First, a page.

Kick off 2017 alongside fellow owners, enthusiasts and Tesla staff. Family and friends are also welcome. Seasonal refreshments will be provided.
To attend an upcoming event near you, please RSVP below. We look forward to celebrating with you
After some challenges obtaining a confirmation (apparently there were some back-end issues that was communicated to us and eventually fixed,) we were able to get a confirmation to be added to the attendee list at the Paramus, NJ Sales, Service, Delivery Center and Supercharger location. Since our family commitments were not until the afternoon, we decided to head over to Paramus, NJ to attend the first Tesla Social of the year and to spend a few hours with some New Jersey Tesla folks.
To provide ourselves with the most flexibility for this visit, we rented a car from Hertz. Unfortunately, unlike our experience renting with Hertz’s On-Demand 24×7 product from a few years ago, there are no longer any electric vehicles in Hertz New York locations (nor is the 24×7 product being offered in the USA.) So, we had to rely on driving an ICE vehicle for this trip, a Ford Focus.
We arrived at the location about 15 minutes before the scheduled 10:00 am program and secured a spot near the front of the store. Here is a photograph of the area by the entrance of the store that we parked our rental car in. We were originally parked right beside the HUGE ICE SUV on the right of the photograph.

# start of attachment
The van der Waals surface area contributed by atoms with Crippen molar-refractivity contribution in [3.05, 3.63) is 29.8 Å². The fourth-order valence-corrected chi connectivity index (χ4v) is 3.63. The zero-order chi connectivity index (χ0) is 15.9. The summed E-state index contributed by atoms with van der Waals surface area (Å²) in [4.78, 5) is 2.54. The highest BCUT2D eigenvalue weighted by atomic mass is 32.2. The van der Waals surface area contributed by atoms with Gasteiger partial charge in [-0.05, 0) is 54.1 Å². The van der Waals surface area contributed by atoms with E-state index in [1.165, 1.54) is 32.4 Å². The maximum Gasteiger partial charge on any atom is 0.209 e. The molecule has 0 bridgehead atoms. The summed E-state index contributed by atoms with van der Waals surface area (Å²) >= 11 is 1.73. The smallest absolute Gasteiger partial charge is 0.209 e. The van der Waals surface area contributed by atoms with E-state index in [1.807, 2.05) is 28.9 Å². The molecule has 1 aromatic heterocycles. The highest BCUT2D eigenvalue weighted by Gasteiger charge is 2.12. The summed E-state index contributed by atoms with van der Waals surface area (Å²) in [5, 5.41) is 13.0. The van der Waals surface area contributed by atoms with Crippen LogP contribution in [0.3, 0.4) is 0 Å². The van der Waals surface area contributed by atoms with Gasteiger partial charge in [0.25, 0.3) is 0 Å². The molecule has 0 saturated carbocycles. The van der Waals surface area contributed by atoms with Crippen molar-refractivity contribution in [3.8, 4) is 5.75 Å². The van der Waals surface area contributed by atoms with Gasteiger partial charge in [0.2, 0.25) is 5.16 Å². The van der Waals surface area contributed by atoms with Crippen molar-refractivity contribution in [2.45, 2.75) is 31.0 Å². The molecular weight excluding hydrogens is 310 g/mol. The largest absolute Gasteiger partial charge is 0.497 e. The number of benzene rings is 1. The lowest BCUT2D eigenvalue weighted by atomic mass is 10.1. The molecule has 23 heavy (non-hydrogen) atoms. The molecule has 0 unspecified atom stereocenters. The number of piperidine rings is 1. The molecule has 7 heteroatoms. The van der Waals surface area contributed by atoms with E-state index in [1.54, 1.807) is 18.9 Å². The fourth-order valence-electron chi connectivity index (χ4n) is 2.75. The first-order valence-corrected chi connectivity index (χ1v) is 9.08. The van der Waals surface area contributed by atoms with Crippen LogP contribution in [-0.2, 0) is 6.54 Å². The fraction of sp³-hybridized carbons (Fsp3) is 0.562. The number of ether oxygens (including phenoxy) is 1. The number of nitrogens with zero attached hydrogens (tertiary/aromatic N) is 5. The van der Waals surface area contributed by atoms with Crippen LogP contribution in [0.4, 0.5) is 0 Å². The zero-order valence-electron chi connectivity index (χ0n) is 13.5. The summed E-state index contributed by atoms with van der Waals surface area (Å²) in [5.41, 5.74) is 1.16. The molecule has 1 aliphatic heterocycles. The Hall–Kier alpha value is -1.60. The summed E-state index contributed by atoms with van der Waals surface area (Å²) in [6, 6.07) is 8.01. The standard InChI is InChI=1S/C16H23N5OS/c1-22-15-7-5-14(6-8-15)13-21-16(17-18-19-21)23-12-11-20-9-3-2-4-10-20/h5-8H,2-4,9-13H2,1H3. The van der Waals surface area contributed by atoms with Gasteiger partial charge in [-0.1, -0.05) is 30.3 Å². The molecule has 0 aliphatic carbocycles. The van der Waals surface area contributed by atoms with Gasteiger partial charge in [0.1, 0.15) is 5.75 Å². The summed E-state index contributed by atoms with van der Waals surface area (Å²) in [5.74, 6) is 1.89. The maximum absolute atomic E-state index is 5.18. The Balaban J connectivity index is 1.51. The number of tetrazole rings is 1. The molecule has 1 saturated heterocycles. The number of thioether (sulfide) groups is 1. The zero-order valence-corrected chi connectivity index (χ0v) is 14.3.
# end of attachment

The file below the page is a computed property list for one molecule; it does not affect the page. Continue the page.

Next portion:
Upon exiting our rental, one of the employees requested my keys to move the vehicle to the back of the store. It’s a rental and I had some items in the car that I didn’t feel comfortable to be in a section that I can’t see the car in, so I asked if he needed to move it, that he move it somewhere closer. He decided to move it to the other side of the parking lot, away from the entrance and across the superchargers at the location.
This location was not nearly as convenient as the customer parking spot that I originally used, but I figured there must be a reason why he needed to move my rental. However, as you can see from the first photograph, this was a strange request as our original parking spot was right beside a large ICE SUV and another ICE vehicle.
We checked in and signed into the paper sign-in sheet that the store had placed at the entrance. Here is the walkway to the entrance and the sign in is to the left of the photo.
Directly ahead of the entrance is your typical Tesla Service Center entrance reception desk. (This is not normally situated in a Tesla Store). Remember, Paramus is a combination Sales, Service, Deliver Center and Supercharger location.
For the event, the store personnel provided coffee, bagels and other breakfast items along the credenza under the apparel, beside the Design Studio wall.
I walked around the area to get my bearings and took a peek at the Delivery Center part of the store and saw an X and an S awaiting their new owners. It seems that the New Jersey folks were not one of the stores that cover the vehicles in some sort of drop-cloth as I’ve seen in other Delivery Centers.